Bridge over troubled water

Sitting on the dining room table last night.

YOU MAY RECALL last January’s post, A better way for water, in which I bragged about our new filtration system. Prematurely, it seems.

It was simply a small gizmo that connected to the end of the faucet, but it had rave reviews on Amazon, which is where I bought it. One for the Hacienda, one for my child bride’s pastry kitchen, one for the Downtown Casita and one for the Mexico City condo, and they were not cheap, $1,500 pesos each.

Almost immediately, my wife started to have urinary issues that were misinterpreted by three gynecologists and one internist as a mysterious female problem. This went on for months till she finally took herself to a lab and discovered she had a bad bacterial infection. That was solved by antibiotics.

In April, I began to have problems with my digestive system, which led to a colonoscopy in May where a bacterial infection was found in my colon. That too was solved by antibiotics.

* * * *

A lightbulb appears

New ImageA lightbulb went on over my head, and we returned to bottled water.

Whether that simple filtration system was the culprit remains unknown because I took a water sample that had passed through that filter to a lab in the nearby capital city, and an analysis found no bacteria.

No matter. All four filters have been removed. However, I am getting too long in the tooth to sling around those five-gallon bottles. I am sick of it.

Enter our new filtration system. See the photo. Significantly bigger and higher tech. The water even passes through ultraviolet light that kills bacteria and Lord knows what else. We installed one at the Downtown Casita, the pastry kitchen and, just this morning, here at the Hacienda.

At the store in the capital city where I bought the new system, I also purchased a small gizmo that measures water quality, and grades water at seven levels from Ideal to Stuff You Don’t Want in Your Mouth.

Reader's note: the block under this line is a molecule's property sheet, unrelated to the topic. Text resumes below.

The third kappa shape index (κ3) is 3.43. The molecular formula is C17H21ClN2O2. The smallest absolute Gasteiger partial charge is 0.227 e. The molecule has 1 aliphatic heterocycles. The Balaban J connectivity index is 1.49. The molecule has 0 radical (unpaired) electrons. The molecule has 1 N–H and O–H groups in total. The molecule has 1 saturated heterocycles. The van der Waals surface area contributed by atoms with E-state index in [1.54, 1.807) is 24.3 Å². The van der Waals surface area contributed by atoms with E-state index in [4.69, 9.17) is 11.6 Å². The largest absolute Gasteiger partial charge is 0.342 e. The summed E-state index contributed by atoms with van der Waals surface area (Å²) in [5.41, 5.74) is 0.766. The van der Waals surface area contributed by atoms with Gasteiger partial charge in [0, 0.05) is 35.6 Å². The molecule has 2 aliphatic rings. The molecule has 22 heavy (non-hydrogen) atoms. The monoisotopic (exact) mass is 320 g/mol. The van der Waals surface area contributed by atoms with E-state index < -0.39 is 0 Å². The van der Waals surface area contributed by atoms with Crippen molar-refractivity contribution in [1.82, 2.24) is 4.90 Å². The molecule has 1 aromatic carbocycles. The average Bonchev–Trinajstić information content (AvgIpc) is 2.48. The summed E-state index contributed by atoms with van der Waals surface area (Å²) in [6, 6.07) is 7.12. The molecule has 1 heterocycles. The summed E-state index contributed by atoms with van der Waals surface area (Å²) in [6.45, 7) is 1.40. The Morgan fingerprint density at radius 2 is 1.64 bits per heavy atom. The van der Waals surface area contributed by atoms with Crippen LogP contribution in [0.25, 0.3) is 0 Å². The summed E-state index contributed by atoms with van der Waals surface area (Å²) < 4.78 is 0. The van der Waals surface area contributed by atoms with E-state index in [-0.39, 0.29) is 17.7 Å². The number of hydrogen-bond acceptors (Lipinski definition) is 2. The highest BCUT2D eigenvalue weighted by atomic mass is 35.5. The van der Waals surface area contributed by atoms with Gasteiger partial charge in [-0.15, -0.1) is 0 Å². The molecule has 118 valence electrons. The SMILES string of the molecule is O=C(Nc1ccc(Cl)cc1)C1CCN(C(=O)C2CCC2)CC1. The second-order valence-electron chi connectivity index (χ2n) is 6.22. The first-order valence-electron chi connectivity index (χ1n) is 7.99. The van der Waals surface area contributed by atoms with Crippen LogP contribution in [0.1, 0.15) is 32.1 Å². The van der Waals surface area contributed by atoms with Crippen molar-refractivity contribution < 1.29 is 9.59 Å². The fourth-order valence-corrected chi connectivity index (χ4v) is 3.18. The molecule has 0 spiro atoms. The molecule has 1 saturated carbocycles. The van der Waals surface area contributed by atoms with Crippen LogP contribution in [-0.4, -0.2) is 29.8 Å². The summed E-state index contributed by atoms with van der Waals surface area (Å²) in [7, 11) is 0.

It measures TDS (Total Dissolved Solids) but it does not measure bacteria. I measured the water we buy in the big jugs. It registered as ideal.

The next level down is water akin to “carbon filters, mountain springs, aquifers.” Then comes “hard water” followed by “marginally acceptable,” which it says is the average U.S. tap water. The two following levels are not for drinking.

The previous little filter registered TDS at the borderline of mountain streams and hard water. The new one registers just a tad higher into hard water, but both are below the average of U.S. tap water. And only the new system kills bacteria.

Let’s see what happens now. Pray for our tummies.

The water gatherer

Ready for the ride up the sidewalk.

DON’T DRINK the water.

That’s what they say about Mexico, and it’s wise advice. Tap water, that is. It’s been so long since I last drank tap water that seeing it done on Gringo TV now seems strange.

I began thinking of this matter yesterday while I was driving back from a small store down the street with two big bottles of purified water beside me.

We use a brand called Santorini, which is part of the Pepsi Corp. A large truck drives our streets regularly with these huge jugs, which are called garrafones in Spanish.

It’s like the five-gallon bottle used for water coolers in the United States, though I don’t know if our garrafones hold exactly five gallons. And they are plastic, not glass.

The driver and helper bellow agua in the street and also ring doorbells. I’m sure they earn commissions. If you respond to their yelling, they’ll bring the bottles right into your kitchen, and you hand over the empties.

A full bottle costs 25 pesos, which is about $1.30 U.S. these days. If you don’t hand over an empty, the price is way higher. I forget how much higher. I always have empties.

We once got door delivery, but you have to be home, and I found that doing it myself when we need it is more convenient. The store is just four blocks up the street.

And it’s exercise. Weight-lifting.

Arriving home with the two blue bottles, I heave them into a wheelbarrow for the brief trip around the Romance Sidewalk to the Hacienda’s front door.

This routine is not very difficult, but I wonder how many more years will pass before it will be physically beyond me. Then I’ll have the guys bring it into the kitchen for a sweet tip.

People drink bottled water in America because it’s stylish. We do it here because it’s the smart thing to do.

And it’s darn cheap.

Just in from the store up the street.